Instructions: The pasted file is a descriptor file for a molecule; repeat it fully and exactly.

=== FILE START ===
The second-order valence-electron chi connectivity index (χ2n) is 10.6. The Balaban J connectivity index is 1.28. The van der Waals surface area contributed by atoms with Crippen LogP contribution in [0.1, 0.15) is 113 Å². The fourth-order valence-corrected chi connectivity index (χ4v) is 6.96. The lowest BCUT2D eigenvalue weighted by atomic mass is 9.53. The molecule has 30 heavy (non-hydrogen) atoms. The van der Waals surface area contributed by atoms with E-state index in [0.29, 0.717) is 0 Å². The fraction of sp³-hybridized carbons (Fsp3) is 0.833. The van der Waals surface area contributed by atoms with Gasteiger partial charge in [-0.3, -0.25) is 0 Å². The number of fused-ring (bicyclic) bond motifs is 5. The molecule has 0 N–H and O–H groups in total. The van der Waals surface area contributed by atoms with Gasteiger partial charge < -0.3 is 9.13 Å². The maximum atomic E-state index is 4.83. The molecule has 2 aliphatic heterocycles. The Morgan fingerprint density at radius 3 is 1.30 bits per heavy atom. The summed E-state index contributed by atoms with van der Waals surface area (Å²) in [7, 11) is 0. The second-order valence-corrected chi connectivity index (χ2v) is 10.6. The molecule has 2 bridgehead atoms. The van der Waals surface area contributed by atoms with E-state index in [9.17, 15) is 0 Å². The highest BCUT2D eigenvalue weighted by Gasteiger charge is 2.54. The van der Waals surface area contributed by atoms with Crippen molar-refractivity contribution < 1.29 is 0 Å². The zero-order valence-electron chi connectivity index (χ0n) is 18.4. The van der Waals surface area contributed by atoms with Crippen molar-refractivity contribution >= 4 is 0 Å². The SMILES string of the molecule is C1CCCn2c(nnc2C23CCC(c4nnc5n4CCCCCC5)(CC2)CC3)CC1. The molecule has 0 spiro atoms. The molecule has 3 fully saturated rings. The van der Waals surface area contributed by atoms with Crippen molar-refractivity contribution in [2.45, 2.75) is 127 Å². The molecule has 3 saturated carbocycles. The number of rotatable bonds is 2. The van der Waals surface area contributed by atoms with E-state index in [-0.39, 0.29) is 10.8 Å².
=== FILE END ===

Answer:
The second-order valence-electron chi connectivity index (χ2n) is 10.6. The Balaban J connectivity index is 1.28. The van der Waals surface area contributed by atoms with Crippen LogP contribution in [0.1, 0.15) is 113 Å². The fourth-order valence-corrected chi connectivity index (χ4v) is 6.96. The lowest BCUT2D eigenvalue weighted by atomic mass is 9.53. The molecule has 30 heavy (non-hydrogen) atoms. The van der Waals surface area contributed by atoms with E-state index in [0.29, 0.717) is 0 Å². The fraction of sp³-hybridized carbons (Fsp3) is 0.833. The van der Waals surface area contributed by atoms with Gasteiger partial charge in [-0.3, -0.25) is 0 Å². The number of fused-ring (bicyclic) bond motifs is 5. The molecule has 0 N–H and O–H groups in total. The van der Waals surface area contributed by atoms with Gasteiger partial charge < -0.3 is 9.13 Å². The maximum atomic E-state index is 4.83. The molecule has 2 aliphatic heterocycles. The Morgan fingerprint density at radius 3 is 1.30 bits per heavy atom. The summed E-state index contributed by atoms with van der Waals surface area (Å²) in [7, 11) is 0. The second-order valence-corrected chi connectivity index (χ2v) is 10.6. The molecule has 2 bridgehead atoms. The van der Waals surface area contributed by atoms with E-state index in [9.17, 15) is 0 Å². The highest BCUT2D eigenvalue weighted by Gasteiger charge is 2.54. The van der Waals surface area contributed by atoms with Crippen molar-refractivity contribution < 1.29 is 0 Å². The zero-order valence-electron chi connectivity index (χ0n) is 18.4. The van der Waals surface area contributed by atoms with Crippen molar-refractivity contribution >= 4 is 0 Å². The SMILES string of the molecule is C1CCCn2c(nnc2C23CCC(c4nnc5n4CCCCCC5)(CC2)CC3)CC1. The molecule has 0 spiro atoms. The molecule has 3 fully saturated rings. The van der Waals surface area contributed by atoms with Crippen molar-refractivity contribution in [2.45, 2.75) is 127 Å². The molecule has 3 saturated carbocycles. The number of rotatable bonds is 2. The van der Waals surface area contributed by atoms with E-state index in [-0.39, 0.29) is 10.8 Å².